Chateau d’If

It hit me late last night – I’d posted up a love letter to Jack Vance and not once did I mention my absolute favourite short story of his! So here is a separate post to remedy that.

As the title suggests, the story is Chateau d’If. It starts with five friends who are having a drink at a terrace, as they often do, and get talking about a mysterious new advert that has started to appear around town. It advertises the Chateau d’If, and promises adventure beyond anything you’ve ever experienced. The Chateau has them intrigued, and after some enquiries they discover that there are two programs it offers up for purchase: one costing ten thousand and one costing ten million (the currency is never mentioned). The friends agree that one of them will try it, funded by the other four, and roll dice for who gets to go.

The chosen person goes for his appointment, then fails to show up for the agreed rendez-vous to report on what it was like.

I’ll refrain from saying anything else and giving away spoilers, but I adored this story when I first read it as a teenager, and still do whenever I read it. It originally attracted my attention by its title, because anyone who has ever read The Count of Monte Cristo will recognise the Chateau d’If as the rocky island prison where Edmond Dantes spends nearly twenty years of his life. It has absolutely nothing to do with any of that, but that simple coincidence led me to one of my all-time favourite stories.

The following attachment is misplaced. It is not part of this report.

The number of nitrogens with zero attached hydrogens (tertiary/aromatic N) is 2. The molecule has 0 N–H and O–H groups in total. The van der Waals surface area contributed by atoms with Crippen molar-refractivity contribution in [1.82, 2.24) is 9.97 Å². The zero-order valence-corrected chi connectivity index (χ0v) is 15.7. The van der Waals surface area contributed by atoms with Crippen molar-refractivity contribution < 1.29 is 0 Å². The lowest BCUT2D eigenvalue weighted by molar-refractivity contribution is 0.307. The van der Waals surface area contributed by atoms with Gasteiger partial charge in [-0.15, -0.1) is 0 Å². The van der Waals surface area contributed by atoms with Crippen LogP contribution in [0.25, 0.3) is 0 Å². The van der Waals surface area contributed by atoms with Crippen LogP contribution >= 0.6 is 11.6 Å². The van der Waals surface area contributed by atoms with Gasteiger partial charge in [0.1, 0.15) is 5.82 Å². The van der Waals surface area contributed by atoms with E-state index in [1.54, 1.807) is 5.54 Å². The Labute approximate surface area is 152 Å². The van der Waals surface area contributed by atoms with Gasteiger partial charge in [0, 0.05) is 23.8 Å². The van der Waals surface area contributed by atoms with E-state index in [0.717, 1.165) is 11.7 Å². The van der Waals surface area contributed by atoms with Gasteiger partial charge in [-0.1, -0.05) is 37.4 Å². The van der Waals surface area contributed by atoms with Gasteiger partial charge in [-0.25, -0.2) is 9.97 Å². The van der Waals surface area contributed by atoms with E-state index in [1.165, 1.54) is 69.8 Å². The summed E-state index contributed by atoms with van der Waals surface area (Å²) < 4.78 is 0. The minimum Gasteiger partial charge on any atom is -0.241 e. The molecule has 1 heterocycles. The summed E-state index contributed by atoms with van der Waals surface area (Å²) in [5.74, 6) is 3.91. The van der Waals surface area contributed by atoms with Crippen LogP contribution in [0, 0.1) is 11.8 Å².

The sad thing is that it is fiendishly difficult to get hold of, like most of Vance’s more obscure work, and I had to pay about £40 a few years back to buy a second-hand copy of a book with Chateau d’If in it, which was comparatively cheap. If you see this story for sale somewhere and it is a bargain, grab it. It’s awesome.


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